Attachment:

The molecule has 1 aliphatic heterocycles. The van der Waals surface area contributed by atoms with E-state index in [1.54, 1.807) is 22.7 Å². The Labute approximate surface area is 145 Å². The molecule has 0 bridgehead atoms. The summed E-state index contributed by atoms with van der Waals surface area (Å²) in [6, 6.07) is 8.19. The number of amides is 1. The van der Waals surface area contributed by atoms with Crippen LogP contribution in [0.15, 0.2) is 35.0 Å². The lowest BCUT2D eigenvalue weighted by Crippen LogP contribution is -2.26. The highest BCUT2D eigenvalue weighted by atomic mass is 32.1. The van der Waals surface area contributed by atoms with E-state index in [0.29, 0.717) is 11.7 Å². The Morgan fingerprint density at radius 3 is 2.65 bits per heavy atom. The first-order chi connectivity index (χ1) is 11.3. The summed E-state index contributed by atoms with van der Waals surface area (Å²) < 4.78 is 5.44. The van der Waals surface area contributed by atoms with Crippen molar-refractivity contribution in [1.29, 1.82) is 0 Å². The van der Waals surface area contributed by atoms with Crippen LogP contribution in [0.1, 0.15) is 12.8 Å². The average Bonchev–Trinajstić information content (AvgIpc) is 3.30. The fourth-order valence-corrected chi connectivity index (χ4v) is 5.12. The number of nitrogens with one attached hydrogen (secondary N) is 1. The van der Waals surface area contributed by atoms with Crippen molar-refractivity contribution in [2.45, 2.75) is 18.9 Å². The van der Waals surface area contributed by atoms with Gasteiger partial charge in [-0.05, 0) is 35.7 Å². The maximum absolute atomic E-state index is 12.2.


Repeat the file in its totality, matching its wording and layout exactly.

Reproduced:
The molecule has 1 aliphatic heterocycles. The van der Waals surface area contributed by atoms with E-state index in [1.54, 1.807) is 22.7 Å². The Labute approximate surface area is 145 Å². The molecule has 0 bridgehead atoms. The summed E-state index contributed by atoms with van der Waals surface area (Å²) in [6, 6.07) is 8.19. The number of amides is 1. The van der Waals surface area contributed by atoms with Crippen LogP contribution in [0.15, 0.2) is 35.0 Å². The lowest BCUT2D eigenvalue weighted by Crippen LogP contribution is -2.26. The highest BCUT2D eigenvalue weighted by atomic mass is 32.1. The van der Waals surface area contributed by atoms with E-state index in [0.29, 0.717) is 11.7 Å². The Morgan fingerprint density at radius 3 is 2.65 bits per heavy atom. The first-order chi connectivity index (χ1) is 11.3. The summed E-state index contributed by atoms with van der Waals surface area (Å²) < 4.78 is 5.44. The van der Waals surface area contributed by atoms with Crippen molar-refractivity contribution in [1.29, 1.82) is 0 Å². The van der Waals surface area contributed by atoms with Crippen LogP contribution in [0.1, 0.15) is 12.8 Å². The average Bonchev–Trinajstić information content (AvgIpc) is 3.30. The fourth-order valence-corrected chi connectivity index (χ4v) is 5.12. The number of nitrogens with one attached hydrogen (secondary N) is 1. The van der Waals surface area contributed by atoms with Crippen molar-refractivity contribution in [2.45, 2.75) is 18.9 Å². The van der Waals surface area contributed by atoms with Gasteiger partial charge in [-0.05, 0) is 35.7 Å². The maximum absolute atomic E-state index is 12.2.